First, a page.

If this is the treatment, what is the sickness?

Growth attenuation is something I had to think about for my son simply because if he were to grow to normal proportions, completely paralyzed as he is, his health would be more compromised by it. Fortunately for me, though he does grow, it is at a very subdued rate. Already he is a bit too much for me too handle and I have to watch his caloric intake to make sure that he doesn't gain anymore than he needs.  
One of the questions though, when considering growth attenuation, must be, how much do we know about growth for children in such a state as my son?  More importantly I think that certain aspects of the procedure, as the girl Ashley X underwent it, may be completely erroneous, such as removing breast tissue because of the effect her otherwise developed breasts might have on caretakers or the discomfort they may cause. Discomfort, on whatever level should never be an indicator for surgical removal with a child that is unable to communicate her desires.  Life-shortening or capable of causing severe pain are reasons.

Growth attenuation, a series of procedures, have been introduced and are advocated as a treatment, when in fact treatment is the application of defined methods and techniques to ameliorate a state of pathological ill-health or render such a state less severe, even pro-actively, for the very state of being extremely disabled which is clearly not a disease state itself. Here then you are stepping on ethical ground the firmament of which has not yet been established.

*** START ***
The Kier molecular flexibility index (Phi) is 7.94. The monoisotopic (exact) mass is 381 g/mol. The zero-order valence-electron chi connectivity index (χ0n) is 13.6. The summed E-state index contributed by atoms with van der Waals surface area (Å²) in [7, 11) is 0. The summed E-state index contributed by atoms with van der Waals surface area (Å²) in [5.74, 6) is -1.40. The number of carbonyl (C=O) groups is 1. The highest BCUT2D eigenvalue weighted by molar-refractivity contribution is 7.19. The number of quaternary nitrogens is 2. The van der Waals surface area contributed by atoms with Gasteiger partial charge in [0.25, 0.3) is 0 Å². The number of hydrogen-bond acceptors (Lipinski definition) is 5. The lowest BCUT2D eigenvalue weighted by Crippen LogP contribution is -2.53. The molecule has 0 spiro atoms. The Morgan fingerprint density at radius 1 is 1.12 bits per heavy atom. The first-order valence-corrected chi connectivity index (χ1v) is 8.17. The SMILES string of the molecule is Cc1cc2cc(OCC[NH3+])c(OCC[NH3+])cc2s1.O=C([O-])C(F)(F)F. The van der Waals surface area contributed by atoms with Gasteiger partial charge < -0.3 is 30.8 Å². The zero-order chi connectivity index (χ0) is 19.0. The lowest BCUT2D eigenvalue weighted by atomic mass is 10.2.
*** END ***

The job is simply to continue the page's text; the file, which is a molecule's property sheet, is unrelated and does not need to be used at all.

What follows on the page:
Whether considered grotesque mutilation or the blessed act of remitting harm and discomfort, the Ashley X advocates should understand that such procedures does not automatically evoke a fully formed model of dignity and nurturing though they imply, mostly by repetition, that it is.

Historically it is typical  of us to blunder forward without foresight, that's how progress can be made. Most likely the increased interest in the issue of growth attenuation as a result of little Ashley X undergoing it, though without the child having a choice and technically illegal, will make for fertile discussion and eventually establish guidelines that will seem more realistic than the horribly antiseptic treatment Ashley had to suffer.